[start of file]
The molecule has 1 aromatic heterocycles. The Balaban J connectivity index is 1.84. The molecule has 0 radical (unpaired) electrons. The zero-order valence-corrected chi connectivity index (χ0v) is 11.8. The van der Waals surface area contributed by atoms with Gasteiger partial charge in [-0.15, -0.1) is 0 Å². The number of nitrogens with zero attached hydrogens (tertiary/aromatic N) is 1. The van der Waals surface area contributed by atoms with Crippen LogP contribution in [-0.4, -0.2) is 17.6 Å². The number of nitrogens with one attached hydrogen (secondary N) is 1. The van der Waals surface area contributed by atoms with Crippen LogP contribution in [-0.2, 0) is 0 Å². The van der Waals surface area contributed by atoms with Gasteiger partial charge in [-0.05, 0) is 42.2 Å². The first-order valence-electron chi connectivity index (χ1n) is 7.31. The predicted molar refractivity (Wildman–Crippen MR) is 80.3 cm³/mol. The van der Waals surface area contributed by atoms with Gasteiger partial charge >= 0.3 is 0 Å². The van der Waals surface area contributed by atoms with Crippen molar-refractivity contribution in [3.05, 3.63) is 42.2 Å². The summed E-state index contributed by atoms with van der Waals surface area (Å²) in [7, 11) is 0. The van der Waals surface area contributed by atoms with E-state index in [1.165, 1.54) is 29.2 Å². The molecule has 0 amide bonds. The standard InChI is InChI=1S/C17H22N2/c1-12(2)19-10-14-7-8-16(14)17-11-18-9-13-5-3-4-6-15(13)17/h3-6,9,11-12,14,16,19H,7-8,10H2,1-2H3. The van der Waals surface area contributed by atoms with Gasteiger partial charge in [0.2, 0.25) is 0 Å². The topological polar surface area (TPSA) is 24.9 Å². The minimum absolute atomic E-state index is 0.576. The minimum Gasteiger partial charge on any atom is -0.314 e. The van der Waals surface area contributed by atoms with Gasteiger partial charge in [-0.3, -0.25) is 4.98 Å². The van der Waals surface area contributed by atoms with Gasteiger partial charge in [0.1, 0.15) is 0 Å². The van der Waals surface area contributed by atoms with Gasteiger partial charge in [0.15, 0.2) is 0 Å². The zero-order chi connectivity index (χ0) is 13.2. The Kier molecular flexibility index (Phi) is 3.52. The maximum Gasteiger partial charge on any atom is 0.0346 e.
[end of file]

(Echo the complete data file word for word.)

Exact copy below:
The molecule has 1 aromatic heterocycles. The Balaban J connectivity index is 1.84. The molecule has 0 radical (unpaired) electrons. The zero-order valence-corrected chi connectivity index (χ0v) is 11.8. The van der Waals surface area contributed by atoms with Gasteiger partial charge in [-0.15, -0.1) is 0 Å². The number of nitrogens with zero attached hydrogens (tertiary/aromatic N) is 1. The van der Waals surface area contributed by atoms with Crippen LogP contribution in [-0.4, -0.2) is 17.6 Å². The number of nitrogens with one attached hydrogen (secondary N) is 1. The van der Waals surface area contributed by atoms with Crippen LogP contribution in [-0.2, 0) is 0 Å². The van der Waals surface area contributed by atoms with Gasteiger partial charge in [-0.05, 0) is 42.2 Å². The first-order valence-electron chi connectivity index (χ1n) is 7.31. The predicted molar refractivity (Wildman–Crippen MR) is 80.3 cm³/mol. The van der Waals surface area contributed by atoms with Gasteiger partial charge >= 0.3 is 0 Å². The van der Waals surface area contributed by atoms with Crippen molar-refractivity contribution in [3.05, 3.63) is 42.2 Å². The summed E-state index contributed by atoms with van der Waals surface area (Å²) in [7, 11) is 0. The van der Waals surface area contributed by atoms with E-state index in [1.165, 1.54) is 29.2 Å². The molecule has 0 amide bonds. The standard InChI is InChI=1S/C17H22N2/c1-12(2)19-10-14-7-8-16(14)17-11-18-9-13-5-3-4-6-15(13)17/h3-6,9,11-12,14,16,19H,7-8,10H2,1-2H3. The van der Waals surface area contributed by atoms with Gasteiger partial charge in [0.2, 0.25) is 0 Å². The topological polar surface area (TPSA) is 24.9 Å². The minimum absolute atomic E-state index is 0.576. The minimum Gasteiger partial charge on any atom is -0.314 e. The van der Waals surface area contributed by atoms with Gasteiger partial charge in [-0.3, -0.25) is 4.98 Å². The van der Waals surface area contributed by atoms with Gasteiger partial charge in [0.1, 0.15) is 0 Å². The van der Waals surface area contributed by atoms with Gasteiger partial charge in [0.15, 0.2) is 0 Å². The zero-order chi connectivity index (χ0) is 13.2. The Kier molecular flexibility index (Phi) is 3.52. The maximum Gasteiger partial charge on any atom is 0.0346 e.